Amazon is gearing up to defend itself against a mushrooming battle over the company’s alleged anticompetitive business practices, in arenas spanning Congress, federal agencies and state government.
The commerce giant is expanding its legal team, hiring former federal prosecutors and regulators to fill roles that include defending the company against allegations that it unfairly dominates markets. The company has tweaked its public messaging to downplay its role as the world’s largest online retailer. It has also tried to boost its image in Washington, D.C., spending more on federal lobbying in 2020 than ever before.
Together, those moves can be read as Amazon erecting a shield against stepped-up antitrust scrutiny, said University of Washington tech historian Margaret O’Mara.
Amazon is “deploying their considerable resources and readying for what’s clearly a very different relationship with Washington (D.C.) than tech has usually enjoyed,” O’Mara said.
Amazon has objected to criticisms that it has grown too large. The company operates “a diverse range of businesses” in an “extraordinarily competitive” global retail marketplace, company spokesperson Dan Perlet said in a statement.
President Joe Biden has taken a more strident tone on issues of corporate power than recent Democratic presidents. He issued a statement many interpreted as backing the union drive of Amazon workers in Bessemer, Ala. And he has installed prominent Big Tech critics in key positions within federal agencies, signaling the administration could attempt to rein in Amazon’s economic sway.
The company is facing simultaneous challenges in both chambers of Congress, as well as from states. Legislation that would reform some aspects of antitrust enforcement is working its way through the Senate; House antitrust subcommittee members are expected to introduce their own bills in coming months.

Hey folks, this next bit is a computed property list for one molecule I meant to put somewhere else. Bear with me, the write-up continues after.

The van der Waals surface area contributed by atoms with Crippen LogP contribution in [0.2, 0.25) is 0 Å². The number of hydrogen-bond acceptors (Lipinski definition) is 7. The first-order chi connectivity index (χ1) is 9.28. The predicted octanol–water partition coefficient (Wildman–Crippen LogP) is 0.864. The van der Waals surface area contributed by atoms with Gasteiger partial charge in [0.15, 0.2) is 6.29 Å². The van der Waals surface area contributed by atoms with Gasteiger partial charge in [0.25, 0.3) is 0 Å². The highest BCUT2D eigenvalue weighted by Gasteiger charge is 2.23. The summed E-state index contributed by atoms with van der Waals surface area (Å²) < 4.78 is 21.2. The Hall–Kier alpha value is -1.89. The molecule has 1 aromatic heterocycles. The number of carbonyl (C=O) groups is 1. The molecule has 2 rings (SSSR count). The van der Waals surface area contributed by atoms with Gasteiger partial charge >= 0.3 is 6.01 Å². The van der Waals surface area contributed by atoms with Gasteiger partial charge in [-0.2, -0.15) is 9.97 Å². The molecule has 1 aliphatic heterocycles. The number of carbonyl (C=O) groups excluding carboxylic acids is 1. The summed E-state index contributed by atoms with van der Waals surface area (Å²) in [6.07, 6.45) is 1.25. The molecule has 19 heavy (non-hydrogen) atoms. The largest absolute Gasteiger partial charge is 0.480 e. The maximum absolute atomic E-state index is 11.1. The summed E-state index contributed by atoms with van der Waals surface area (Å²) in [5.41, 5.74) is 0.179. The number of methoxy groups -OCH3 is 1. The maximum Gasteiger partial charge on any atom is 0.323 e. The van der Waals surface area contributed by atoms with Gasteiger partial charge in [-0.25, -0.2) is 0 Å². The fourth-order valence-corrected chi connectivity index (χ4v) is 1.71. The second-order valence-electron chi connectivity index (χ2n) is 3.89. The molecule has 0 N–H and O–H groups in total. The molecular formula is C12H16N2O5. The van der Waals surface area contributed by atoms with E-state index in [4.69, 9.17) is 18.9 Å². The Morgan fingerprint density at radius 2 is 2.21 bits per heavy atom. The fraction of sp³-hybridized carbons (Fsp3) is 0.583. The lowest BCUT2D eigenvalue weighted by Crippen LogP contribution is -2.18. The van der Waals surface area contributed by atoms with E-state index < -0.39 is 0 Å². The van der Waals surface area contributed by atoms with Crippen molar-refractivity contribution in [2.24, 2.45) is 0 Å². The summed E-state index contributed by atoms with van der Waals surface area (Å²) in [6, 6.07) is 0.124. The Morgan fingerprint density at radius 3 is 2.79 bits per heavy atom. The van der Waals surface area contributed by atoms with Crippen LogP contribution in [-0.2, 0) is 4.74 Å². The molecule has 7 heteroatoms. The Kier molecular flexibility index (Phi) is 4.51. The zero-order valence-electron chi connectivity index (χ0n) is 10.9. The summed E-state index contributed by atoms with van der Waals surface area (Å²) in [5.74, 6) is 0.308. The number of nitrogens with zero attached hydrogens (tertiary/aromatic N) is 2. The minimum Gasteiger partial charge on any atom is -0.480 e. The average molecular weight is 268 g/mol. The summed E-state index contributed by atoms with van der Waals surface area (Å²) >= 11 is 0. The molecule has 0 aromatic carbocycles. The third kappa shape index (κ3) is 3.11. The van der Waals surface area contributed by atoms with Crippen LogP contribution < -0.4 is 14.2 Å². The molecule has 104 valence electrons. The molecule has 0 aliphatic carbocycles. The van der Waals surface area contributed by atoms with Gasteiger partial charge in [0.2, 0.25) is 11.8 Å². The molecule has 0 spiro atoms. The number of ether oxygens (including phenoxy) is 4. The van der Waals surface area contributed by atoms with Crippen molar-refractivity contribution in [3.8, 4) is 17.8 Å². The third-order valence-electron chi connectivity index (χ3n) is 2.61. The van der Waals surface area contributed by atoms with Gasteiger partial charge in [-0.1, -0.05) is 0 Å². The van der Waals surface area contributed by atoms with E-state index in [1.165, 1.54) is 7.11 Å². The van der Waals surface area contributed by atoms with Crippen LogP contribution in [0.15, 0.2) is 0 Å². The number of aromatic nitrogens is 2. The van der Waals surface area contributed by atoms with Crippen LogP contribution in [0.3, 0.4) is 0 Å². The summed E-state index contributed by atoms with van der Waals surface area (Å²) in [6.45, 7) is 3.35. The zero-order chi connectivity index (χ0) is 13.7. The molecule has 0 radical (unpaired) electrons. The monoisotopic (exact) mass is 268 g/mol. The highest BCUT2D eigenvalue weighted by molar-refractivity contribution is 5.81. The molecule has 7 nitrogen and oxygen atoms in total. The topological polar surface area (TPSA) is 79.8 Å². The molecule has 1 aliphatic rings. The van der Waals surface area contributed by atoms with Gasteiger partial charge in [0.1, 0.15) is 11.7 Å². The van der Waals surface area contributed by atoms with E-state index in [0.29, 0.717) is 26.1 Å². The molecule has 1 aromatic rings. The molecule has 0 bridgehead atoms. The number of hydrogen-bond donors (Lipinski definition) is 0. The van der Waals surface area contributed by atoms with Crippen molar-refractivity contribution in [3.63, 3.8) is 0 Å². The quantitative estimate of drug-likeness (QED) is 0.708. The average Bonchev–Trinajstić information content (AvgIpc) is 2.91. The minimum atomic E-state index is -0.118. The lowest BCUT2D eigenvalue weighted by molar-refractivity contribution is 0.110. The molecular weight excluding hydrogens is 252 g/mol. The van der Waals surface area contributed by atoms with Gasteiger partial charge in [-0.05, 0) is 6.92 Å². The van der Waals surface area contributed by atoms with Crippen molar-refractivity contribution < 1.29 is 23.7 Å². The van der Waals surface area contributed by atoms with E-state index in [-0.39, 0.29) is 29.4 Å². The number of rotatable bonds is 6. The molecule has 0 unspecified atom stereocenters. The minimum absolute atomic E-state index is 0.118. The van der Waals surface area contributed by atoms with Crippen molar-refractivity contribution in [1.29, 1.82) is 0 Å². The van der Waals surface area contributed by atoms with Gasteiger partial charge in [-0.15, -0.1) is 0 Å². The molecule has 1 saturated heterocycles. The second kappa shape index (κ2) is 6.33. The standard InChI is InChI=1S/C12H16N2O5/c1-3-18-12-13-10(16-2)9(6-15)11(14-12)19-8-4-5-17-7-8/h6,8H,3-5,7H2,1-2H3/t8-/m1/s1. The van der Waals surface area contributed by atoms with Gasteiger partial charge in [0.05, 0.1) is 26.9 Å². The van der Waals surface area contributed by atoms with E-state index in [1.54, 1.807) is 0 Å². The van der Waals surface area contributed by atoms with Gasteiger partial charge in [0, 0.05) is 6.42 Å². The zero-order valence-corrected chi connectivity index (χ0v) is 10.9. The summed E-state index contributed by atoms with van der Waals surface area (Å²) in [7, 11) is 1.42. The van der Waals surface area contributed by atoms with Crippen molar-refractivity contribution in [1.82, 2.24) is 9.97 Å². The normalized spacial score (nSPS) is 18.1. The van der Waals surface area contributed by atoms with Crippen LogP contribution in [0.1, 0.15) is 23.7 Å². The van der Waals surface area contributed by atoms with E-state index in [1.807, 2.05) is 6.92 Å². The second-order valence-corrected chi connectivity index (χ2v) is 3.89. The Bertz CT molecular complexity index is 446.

Behind the scenes, Amazon has filled its ranks with at least 10 former federal antitrust attorneys and economists, most of whom previously worked in federal government for at least a decade, according to a review of LinkedIn profiles and previous reporting from nonprofit watchdog group The Revolving Door Project.
Six have been with the company since at least 2019, including Nate Sutton, who joined Amazon’s regulatory law team in 2016 after 10 years as a trial attorney in the Department of Justice (DOJ) antitrust division. Lawmakers talked briefly of launching an investigation into Sutton last year, after his congressional testimony about Amazon’s business practices appeared to contradict findings in last year’s House antitrust committee report detailing what it said were anticompetitive business practices by Amazon, Google, Apple and Facebook.
The pace of Amazon’s hires accelerated as federal scrutiny of Amazon’s business practices intensified: The company made five high-profile hires with a combined 44 years of experience at the DOJ and Federal Trade Commission (FTC) in a four-month period last year.
Amazon is currently looking to hire more Seattle- and Virginia-based attorneys to “advise the company on a wide variety of cutting edge legal and business risk management issues,” including in the realm of antitrust, according to job listings posted March 19 and Jan. 21. Amazon’s desired “basic qualifications” for the roles include former government service.